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SEC Passes Long-Awaited New Rule 6c-11 to Modernize Regulation of ETFs

On Sept. 26, 2019, the Securities and Exchange Commission (SEC) announced it had adopted a new Rule 6c-11 under the Investment Company Act of 1940 (the “Investment Company Act” or the “Act”). Rule 6c-11 will permit exchange-traded funds (ETFs) that satisfy certain conditions to operate without the expense and delay of obtaining an exemptive order. The new rule is effective 60 days after it is published in the Federal Register. The new rule was proposed in June 2018 after an earlier version of the rule first proposed in 2009 was not adopted.

In connection with the adoption of new rule, the SEC also announced that one year after the effective date of the new rule, prior ETF exemptive relief granted to provide relief related to the formation and operation of an ETF will be rescinded. However, the SEC did indicate that portions of the prior ETF exemptive orders allowing funds to invest in ETFs in excess of statutory limits are not being rescinded, and the SEC will continue to grant similar relief to newly formed ETFs upon application to the SEC. Prior exemptive relief related to unit investment trust (UIT) ETFs, leveraged and inverse ETFs, share class ETFs, and non-transparent ETFs also will not be rescinded, as such ETFs cannot rely on the new rule.

Conditions for Reliance on the New Rule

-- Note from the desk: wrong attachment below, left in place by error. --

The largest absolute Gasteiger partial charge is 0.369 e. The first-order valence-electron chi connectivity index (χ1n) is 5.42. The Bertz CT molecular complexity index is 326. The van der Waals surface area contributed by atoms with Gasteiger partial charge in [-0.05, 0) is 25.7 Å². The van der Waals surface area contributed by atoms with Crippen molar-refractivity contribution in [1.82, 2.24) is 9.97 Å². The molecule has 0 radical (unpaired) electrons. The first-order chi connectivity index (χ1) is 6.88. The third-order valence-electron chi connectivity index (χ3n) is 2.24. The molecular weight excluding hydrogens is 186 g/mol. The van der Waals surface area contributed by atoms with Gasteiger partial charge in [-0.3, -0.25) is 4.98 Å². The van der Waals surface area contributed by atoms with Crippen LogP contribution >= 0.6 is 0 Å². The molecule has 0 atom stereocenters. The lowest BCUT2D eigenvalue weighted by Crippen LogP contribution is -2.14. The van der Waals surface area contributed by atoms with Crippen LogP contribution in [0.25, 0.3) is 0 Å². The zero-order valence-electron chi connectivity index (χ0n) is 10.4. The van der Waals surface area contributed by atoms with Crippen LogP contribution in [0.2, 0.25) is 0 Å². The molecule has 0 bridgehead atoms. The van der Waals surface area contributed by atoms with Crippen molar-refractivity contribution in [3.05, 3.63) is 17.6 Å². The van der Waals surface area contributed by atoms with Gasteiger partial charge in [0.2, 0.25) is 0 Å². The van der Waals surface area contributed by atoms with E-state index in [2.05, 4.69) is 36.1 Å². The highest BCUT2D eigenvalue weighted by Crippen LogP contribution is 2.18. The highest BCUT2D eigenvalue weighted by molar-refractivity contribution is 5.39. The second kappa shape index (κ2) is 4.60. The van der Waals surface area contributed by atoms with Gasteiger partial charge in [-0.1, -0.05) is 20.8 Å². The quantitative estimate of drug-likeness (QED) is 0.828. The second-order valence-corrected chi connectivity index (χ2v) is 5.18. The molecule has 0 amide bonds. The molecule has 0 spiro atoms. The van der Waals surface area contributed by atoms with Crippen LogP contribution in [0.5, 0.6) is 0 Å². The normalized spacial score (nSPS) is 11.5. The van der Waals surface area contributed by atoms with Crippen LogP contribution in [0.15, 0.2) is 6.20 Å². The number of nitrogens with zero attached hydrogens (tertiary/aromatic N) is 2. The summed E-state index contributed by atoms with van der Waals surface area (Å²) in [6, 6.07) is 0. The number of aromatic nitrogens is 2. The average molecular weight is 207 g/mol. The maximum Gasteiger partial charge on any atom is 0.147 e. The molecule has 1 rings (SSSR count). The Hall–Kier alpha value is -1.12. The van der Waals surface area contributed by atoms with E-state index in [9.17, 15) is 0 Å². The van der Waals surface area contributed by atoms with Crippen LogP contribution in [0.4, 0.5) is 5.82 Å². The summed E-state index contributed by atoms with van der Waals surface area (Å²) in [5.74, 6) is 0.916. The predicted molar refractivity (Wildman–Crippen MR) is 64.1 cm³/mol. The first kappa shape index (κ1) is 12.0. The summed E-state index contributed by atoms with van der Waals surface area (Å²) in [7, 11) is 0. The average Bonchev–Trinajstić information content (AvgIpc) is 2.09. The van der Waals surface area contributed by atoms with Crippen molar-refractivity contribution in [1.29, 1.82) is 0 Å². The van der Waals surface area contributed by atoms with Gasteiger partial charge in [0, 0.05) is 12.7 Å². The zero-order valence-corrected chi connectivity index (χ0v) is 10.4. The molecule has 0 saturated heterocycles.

Listing on a National Securities Exchange and Issuance and Redemption of Shares. As is the case for ETFs currently operating under exemptive relief, ETFs relying on the new rule must be listed on a National Securities Exchange and must issue and redeem only in creation units to and from authorized participants in exchange for baskets and a cash-balancing amount (if any).

However, the new rule will not mandate a maximum or minimum creation unit size, or otherwise place requirements on creation unit size.

Baskets. The new rule requires an ETF to adopt and implement written policies and procedures that govern the construction of baskets and the process that will be used for the acceptance of baskets generally. In addition, the new rule allows ETFs relying on the rule to use “custom baskets” if their basket policies and procedures: (i) set forth detailed parameters for the construction and acceptance of custom baskets that are in the best interest of the ETF and its shareholders, including the process for any revisions to, or deviations from, those parameters; and (ii) specify the titles or roles of the employees of the ETF’s investment adviser who are required to review each custom basket for compliance with those parameters.

The ability to use custom baskets has tax and other advantages for ETFs. Previously, only certain issuers and sponsors who had obtained exemptive relief before 2006 had the ability to use custom baskets, whereas newer issuers and sponsors did not. The playing field that gave only certain issuers and sponsors the ability to use custom baskets a competitive advantage over new issuers and sponsors has been leveled with the issuance of the new rule.